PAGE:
The Original Bad Boy of French Literature
One of my favorite characters on my literary walks is the medieval poet, thief, priest-killer, and M.A. in theology François Villon. We find this sensitive hell-raiser at the Place de la Contrescarpe, on the outer fringe of the Latin Quarter, where he used to carouse in the mid-1400s. The wine was cheap there, not being taxed outside the walls of the city.
Here’s what I say about him in my book Writers in Paris:
The original bad boy of French poetry was born François de Montcorbier (or François des
Losges) in Paris in 1431, the year Joan of Arc was burned at the stake. His father died when
he was a little boy, and Guillaume de Villon, the chaplain of the church of Saint Benoît-le-
Bétourné on Rue Saint-Jacques, adopted him, gave him his name, and eventually sent him
to study for the priesthood at the Collège de Navarre. Villon earned his Master of Arts in Theology degree in 1452. But carousing in taverns was more to his liking.
Three years later, for reasons unknown, a fight broke out between Villon and a priest named Philippe Chermoye by the tower of Saint-Benoît, which stood at the corner of Rue Saint-Jacques and today’s Rue des Écoles. The priest pulled a knife and slashed Villon’s face. Villon responded with a knife to the groin. Chermoye died in the Hôtel Dieu hospital a few days later. Villon got his first taste of prison—six months in the Grand-Châtelet. But after a long inquest he was pardoned by Charles VII.
In 1456 he published his first book of poetry, Lais, also known as Le Petit Testament. On Christmas night of the same year, he took part in a robbery at his old college for which he was banished from Paris. While living among brigands in the Touraine, he was arrested for theft and imprisoned in the castle of Meung-sur-Loire, where he wrote Le Grand Testament, a long poem in the form of a will with humorous bequests to family,friends, and enemies, interspersed with ballads. Thanks to a general amnesty declared for the coronation of Louis XI, he returned to Paris in 1461.
The following year, Villon was arrested for robbery but quickly cleared. Soon after, he was arrested again, this time for his involvement in a brawl in which a pontifical notary was stabbed to death. He was subjected to la question de l’eau (water torture), convicted of murder, and condemned to be hanged. While awaiting execution, he wrote perhaps his most famous poem, “La Ballade des pendus” (“The Ballad of the Hanged Men”). It starts:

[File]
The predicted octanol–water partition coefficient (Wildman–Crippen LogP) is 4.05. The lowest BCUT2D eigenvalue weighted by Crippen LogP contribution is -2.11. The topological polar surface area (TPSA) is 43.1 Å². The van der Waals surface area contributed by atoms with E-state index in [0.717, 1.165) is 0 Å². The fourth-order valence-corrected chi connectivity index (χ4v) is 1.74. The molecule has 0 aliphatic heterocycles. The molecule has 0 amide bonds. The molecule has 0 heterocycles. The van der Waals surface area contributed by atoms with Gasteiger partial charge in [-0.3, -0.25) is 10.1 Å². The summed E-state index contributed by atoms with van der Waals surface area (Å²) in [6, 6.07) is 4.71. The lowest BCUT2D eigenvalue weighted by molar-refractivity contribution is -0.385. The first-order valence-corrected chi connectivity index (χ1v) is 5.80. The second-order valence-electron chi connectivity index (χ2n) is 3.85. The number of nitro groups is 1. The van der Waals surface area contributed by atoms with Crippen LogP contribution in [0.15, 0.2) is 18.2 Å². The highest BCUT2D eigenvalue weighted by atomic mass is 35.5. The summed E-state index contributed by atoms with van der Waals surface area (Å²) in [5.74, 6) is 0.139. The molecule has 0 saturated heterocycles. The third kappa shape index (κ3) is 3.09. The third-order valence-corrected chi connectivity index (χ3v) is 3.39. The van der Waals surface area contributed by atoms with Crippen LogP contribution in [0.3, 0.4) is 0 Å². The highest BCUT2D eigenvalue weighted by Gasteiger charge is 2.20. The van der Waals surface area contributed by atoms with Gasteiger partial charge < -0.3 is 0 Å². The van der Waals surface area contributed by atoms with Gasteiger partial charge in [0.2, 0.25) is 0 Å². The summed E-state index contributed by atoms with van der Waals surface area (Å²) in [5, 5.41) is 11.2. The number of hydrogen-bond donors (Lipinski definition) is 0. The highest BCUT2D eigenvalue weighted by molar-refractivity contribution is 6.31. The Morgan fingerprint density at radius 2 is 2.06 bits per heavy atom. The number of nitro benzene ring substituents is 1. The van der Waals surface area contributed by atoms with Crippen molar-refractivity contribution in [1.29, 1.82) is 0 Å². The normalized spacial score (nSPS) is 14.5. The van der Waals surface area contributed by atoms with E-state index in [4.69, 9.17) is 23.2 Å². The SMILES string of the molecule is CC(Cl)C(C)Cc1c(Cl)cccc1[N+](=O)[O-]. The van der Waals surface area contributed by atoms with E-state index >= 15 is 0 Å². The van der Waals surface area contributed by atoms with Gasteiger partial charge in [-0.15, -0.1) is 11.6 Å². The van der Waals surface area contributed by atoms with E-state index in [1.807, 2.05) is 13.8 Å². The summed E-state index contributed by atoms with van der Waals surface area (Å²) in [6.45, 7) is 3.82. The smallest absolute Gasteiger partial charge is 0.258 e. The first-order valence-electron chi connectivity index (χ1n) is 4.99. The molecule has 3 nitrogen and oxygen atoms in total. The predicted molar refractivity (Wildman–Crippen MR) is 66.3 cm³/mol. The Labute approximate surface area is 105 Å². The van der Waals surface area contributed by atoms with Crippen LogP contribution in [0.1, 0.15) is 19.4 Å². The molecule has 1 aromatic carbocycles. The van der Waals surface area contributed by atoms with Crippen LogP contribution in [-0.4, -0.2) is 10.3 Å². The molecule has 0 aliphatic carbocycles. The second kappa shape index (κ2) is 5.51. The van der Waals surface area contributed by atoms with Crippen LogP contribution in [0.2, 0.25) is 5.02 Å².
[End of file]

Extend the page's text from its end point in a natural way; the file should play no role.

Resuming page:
« Frères humains, qui après nous vivez, N’ayez les cueurs contre nous endurcis … »
(Brothers among us who live on after us, Harden not your hearts against us … )
On appeal, his sentence was reduced to ten years of exile. He left Paris in January 1463 and was never heard from again. ”
David Burke is launching his spring and summer program of Writers in Paris Walking Tours in April. Take a look at his web site for them:
I am pleased as punch to announce the launch of Eye Prefer Paris Tours, which are 3-hour walking tours I will personally be leading. The Eye Prefer Paris Tour includes many of the places I have written about such as small museums & galleries, restaurants, cafes & food markets, secret addresses, fashion & home boutiques, parks, and much more.
Tours cost 210 euros for up to 3 people, and 70 euros for each additional person. I look forward to meeting you on my tours and it will be my pleasure and delight to show you my insiders Paris.
Check it out at www.eyepreferparistours.com
Click here to watch a video of our famous Marais tour
New! Eye Prefer Paris Cooking Classes
I am happy to announce the launch of Eye Prefer Paris Cooking Classes. Come take an ethnic culinary journey with me and chef and caterer Charlotte Puckette, co-author of the bestseller The Ethnic Paris Cookbook (with Olivia Kiang-Snaije). First we will shop at a Paris green-market for the freshest ingredients and then return to Charlotte's professional kitchen near the Eiffel Tower to cook a three-course lunch. After, we will indulge in the delicious feast we prepared along with hand-selected wines.
Cost: 185 euros per person (about $240)
Time: 9:30AM- 2PM (approximately 4 1/2 hours)
Location: We will meet by a metro station close to the market
Class days: Tuesday,Wednesday, Thursday,Friday, Saturday, and Sunday
Minimum of 2 students, maximum 6 students.
Click here to sign up for the next class or for more info.
I am happy to announce the sale of a new set of prints of my Eye Prefer Paris Photos. I am offering 20 of my most popular and iconic images for sale including my doors, architectural details, statues, and monuments. They will make great gifts for all your Francophile friends, relatives, and colleagues but don't forget to buy some for yourself.
Click here to see photos and for full details including sizes, prices, and shipping. Here is a sample of some of the photos.